Updated: Feb 28, 2019
by Scott Wickham
Editor's Note: Mr. Scott Wickham is the son of Capt Harold R. Wickham, WWII and Korean War Veteran. Capt Wickham served with the 12th Tactical Reconnaissance Squadron during the Korean war piloting the RB-26. The following is an excerpt of an interview Mr. Wickham conducted with his father Capt. Harold R. Wickham in 2003.
Pilots log: Dec. 6, 1945
"Pilot parachuted because of structural failure over Mitaka, Japan"
“Well I was stationed at Tachikawa, Japan (about 50 miles West of Tokyo) at the time and the war was just over. A guy from Lyete (Philippines) came up to Tokyo in a B-25 and he was having a little engine trouble. He had gone into Tokyo and the ship was ready for a test hop and they always took the most qualified person on the base to fly it and I instructed in the B-25 so they thought I ought to be doing the test hop. On my first takeoff I got to 8000 ft. and the engine backfired. So I came down and landed and they supposedly fixed it and I went back up again and I got up around 8000 and it started to backfire. And so I was very near the base so I just turned the airplane to the right in a descending turn at a slow speed and it went into a spin!"
...I just turned the airplane to the right in a descending turn at a slow speed and it went into a spin!
"So I went through the procedures - opposite rudder / pop the stick and it didn't come out of the spin so I did opposite rudder / pop the stick and it still wouldn't so then it started to turn and we got enough speed so that the rudder on the left side... that was only one that was working... as we increased in speed I got control speed and I pulled it out of the spin. Then it wanted to climb and I babied it over the top. It could have easily stalled out and I wouldn't have enough altitude to bail out."
"I had the flying safety officer with me in the left seat and I told him OUT! and he didn't move."
"Well, when I saw that happening I said OUT! We had two guys in the back of the B-25 and four of us up front. The guys in the back bailed out and the two engineers up front opened the access door / navigating compartment and they went out. I had the flying safety officer with me in the left seat and I told him OUT! and he didn't move. So I got up and I said "I'll see ya later". So he pushed me back and he went down and he sat on the edge and off he was gone. Then, I don't remember, I got up and was standing with my seat pack (parachute) which was hanging up a little bit between the two seats (pilot and copilot) pulled it up and I lost my balance and I don't remember going through that little hatch... and I don't remember pulling the rip cord but when I opened my eyes I had a rip cord! And that's the training coming out you know."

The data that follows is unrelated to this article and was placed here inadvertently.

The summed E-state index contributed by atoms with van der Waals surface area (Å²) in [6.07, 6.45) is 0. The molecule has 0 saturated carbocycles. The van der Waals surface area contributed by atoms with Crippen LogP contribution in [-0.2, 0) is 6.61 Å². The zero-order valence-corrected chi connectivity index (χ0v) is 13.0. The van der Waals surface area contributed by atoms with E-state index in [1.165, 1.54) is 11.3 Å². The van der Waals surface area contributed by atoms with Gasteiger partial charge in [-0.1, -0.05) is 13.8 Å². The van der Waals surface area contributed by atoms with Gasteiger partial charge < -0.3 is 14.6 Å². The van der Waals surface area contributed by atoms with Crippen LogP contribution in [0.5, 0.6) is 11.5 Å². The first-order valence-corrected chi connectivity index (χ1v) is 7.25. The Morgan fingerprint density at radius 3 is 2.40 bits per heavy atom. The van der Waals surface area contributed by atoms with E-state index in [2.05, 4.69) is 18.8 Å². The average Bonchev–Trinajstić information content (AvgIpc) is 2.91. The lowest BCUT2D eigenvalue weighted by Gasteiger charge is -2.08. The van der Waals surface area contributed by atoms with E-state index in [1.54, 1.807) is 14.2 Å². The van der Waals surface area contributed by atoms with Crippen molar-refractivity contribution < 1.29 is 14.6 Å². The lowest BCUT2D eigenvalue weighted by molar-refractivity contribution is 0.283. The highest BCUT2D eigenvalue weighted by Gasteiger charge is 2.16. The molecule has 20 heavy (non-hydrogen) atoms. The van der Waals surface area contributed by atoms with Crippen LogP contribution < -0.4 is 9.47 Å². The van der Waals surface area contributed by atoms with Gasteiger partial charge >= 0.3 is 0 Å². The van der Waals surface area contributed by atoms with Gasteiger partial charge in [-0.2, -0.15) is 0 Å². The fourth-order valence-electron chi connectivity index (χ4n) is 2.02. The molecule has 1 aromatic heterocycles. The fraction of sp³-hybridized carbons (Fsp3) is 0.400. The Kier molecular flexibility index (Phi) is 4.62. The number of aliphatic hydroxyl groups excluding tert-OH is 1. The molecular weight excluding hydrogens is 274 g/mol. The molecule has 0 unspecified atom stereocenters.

“You want cigarette?”
"I was very near Mitaka (train) station and the trains were operated on electricity so you had a lot of high tension wires down there so I tried to side slip it by pulling a riser in and getting it over and boy it felt like I jumped out without a parachute. Boy I was moving when I hit the ground and it was right in a rock garden! The Japanese all had rock gardens and this guy opened up the window on his house and he said “You want cigarette?” I couldn’t answer him but I looked up and saw 5 parachutes and thought, what a blessing!”
The cause of the structural failure was determined to be intergranular corrosion in one of the rudders/vertical stabilizers. The specific engine part involved was the altitude compensator.
Altitude compensator issues: As altitude increases, the air to fuel mixture becomes too lean with regard to air for optimum engine operation. Failure to properly adjust the carburetor's jets cannot only affect engine performance due to improper fuel mixture, but it can also result in actual engine damage through lack of, or incorrect compensation for the effects of varying elevation.